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by Jim Gearhart

In The Paper Kingdom: Fight Dragons, Conquer Fear

Using gamification to educate children about clinical trials

This is the third and final blog in a series about gamification in clinical research.

Here we take a closer look at  The Paper Kingdom, a video game that teaches kids about clinical trials. In earlier blogs we’ve looked at gamification and how it is starting to appear in clinical research. Gamification expert Professor Kevin Werbach describes the idea as using game design to “find the fun in what you have to do.”  With The Paper Kingdom, the National Institutes of Health teamed up with the New England Research Institutes and others to create an innovative way of addressing concerns youth have about participating in research.

The Paper Kingdom project fits in with a larger effort called Children and Clinical Studies.  Clinical trials with children are as important as they are sensitive and difficult. Trial results with adults cannot predict reliably how children might respond to medicines, but conducting trials on children presents a host of ethical questions and questions about children’s safety. The Clinical Trials and Kids web page has collected an array of materials to take these challenges on, with information and videos aimed both at kids and parents. The Paper Kingdom contributes to the project as an adventure with lessons to share.

Lisa Marceau was the Principal Investigator for the program at NERI Science and the Executive Producer for the online programs. In an email she said that the Paper Kingdom:

Lisa Marceau Image
Lisa Marceau, MPH takes content — which has otherwise not been provided to this age group, particularly in a format that “meets them where they are” — and delivers it in a way that kids can interact with it. Serious gaming is relatively new in the industry, and there remains a gap in knowledge about clinical trials. This game uses an innovative method to educate kids about this important topic.

Paper Kingdom AvatarThe theme of The Paper Kingdom is a high fantasy quest. Our hero follows his/her missing brother into a magic book, and there must battle a dragon’s minions. The player chooses an avatar, an animal assistant, weapons, armor, and color schemes before setting off through labyrinths on five different “worlds” to reach the dragon. Along the way, each of the five worlds reflects a fear about joining a clinical trial, and the worlds’ bad guys spread false rumors about what will happen in a clinical trial. Defeating the bad guys brings out the “Revealed Truth” that refutes each fear.

Here are some of the rumors the bad guys spread:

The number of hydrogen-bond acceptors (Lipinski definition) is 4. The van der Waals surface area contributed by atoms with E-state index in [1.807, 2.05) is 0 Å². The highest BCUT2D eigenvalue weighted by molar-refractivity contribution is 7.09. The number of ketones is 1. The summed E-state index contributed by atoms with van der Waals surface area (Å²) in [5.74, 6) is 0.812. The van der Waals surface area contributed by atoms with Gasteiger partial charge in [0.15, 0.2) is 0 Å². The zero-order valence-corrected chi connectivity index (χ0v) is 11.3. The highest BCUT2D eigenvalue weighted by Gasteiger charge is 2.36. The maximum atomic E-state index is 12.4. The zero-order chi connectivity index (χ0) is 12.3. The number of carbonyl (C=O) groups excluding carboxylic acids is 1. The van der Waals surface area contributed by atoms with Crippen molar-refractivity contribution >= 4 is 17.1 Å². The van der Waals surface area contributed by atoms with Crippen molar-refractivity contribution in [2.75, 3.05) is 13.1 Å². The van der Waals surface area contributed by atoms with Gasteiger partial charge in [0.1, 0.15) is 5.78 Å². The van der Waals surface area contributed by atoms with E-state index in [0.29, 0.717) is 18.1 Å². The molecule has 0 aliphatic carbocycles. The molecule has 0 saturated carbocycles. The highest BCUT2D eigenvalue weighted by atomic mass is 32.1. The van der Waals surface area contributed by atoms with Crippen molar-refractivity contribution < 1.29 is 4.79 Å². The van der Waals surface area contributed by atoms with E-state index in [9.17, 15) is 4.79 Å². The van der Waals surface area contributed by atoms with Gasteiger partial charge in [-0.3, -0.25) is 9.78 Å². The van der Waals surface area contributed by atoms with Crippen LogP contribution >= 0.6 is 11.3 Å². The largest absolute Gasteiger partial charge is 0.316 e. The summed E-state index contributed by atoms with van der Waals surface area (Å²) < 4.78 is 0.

• Sharp, shiny needles everywhere. They’ll stick you twenty times before you can blink!
  • Doctors test new and strange things on people just to see what will happen. You might grow a third arm when they’re done with you!
  • The study won’t help you. You’ll suffer for no reason at all!

The game designers chose these themes carefully. They reviewed studies about kids’ fears, conducted focus groups, and consulted with researchers as well as advisers to understand why children or teens might resist joining a clinical trial. What the designers learned fed into the fears that the dragons’ denizens spread through the kingdom.

My kids have  enjoyed The Paper Kingdom. At 10-, 11-, and 14-years old, my small test group fit right within the game’s demographic of 8 to 14-year olds. Each of my kids selected a unique combination of character, weapon, armor, color scheme, and animal assistant before setting out. They worked through the levels of the game, and compared with each other the highlights of which worlds they liked and which they didn’t.

During a “Truth Revealed” segment one daughter asked, “Why do they talk about these things all the time?” But then she remembered  those ‘things’ were the point of the game. Still, that made me wonder how well the game was delivering its lessons. In the midst of dragons, mazes, and elaborate scenery, how much information about clinical trials was getting through?

For us, the answer turned out to be, “Quite a bit.” When I quizzed my kids about what they remembered from the game, they came up with at least six of the fifteen fears without much prompting. And together we recalled more as we talked. So from this one example, the gamification strategy seemed a success, and the designers of Paper Kingdom are working on a more thorough review of the same question. They expect to publish the results soon, and I for one expect to see that this this innovative use of having fun is serving a worthy purpose.

Download The Paper Kingdom here:

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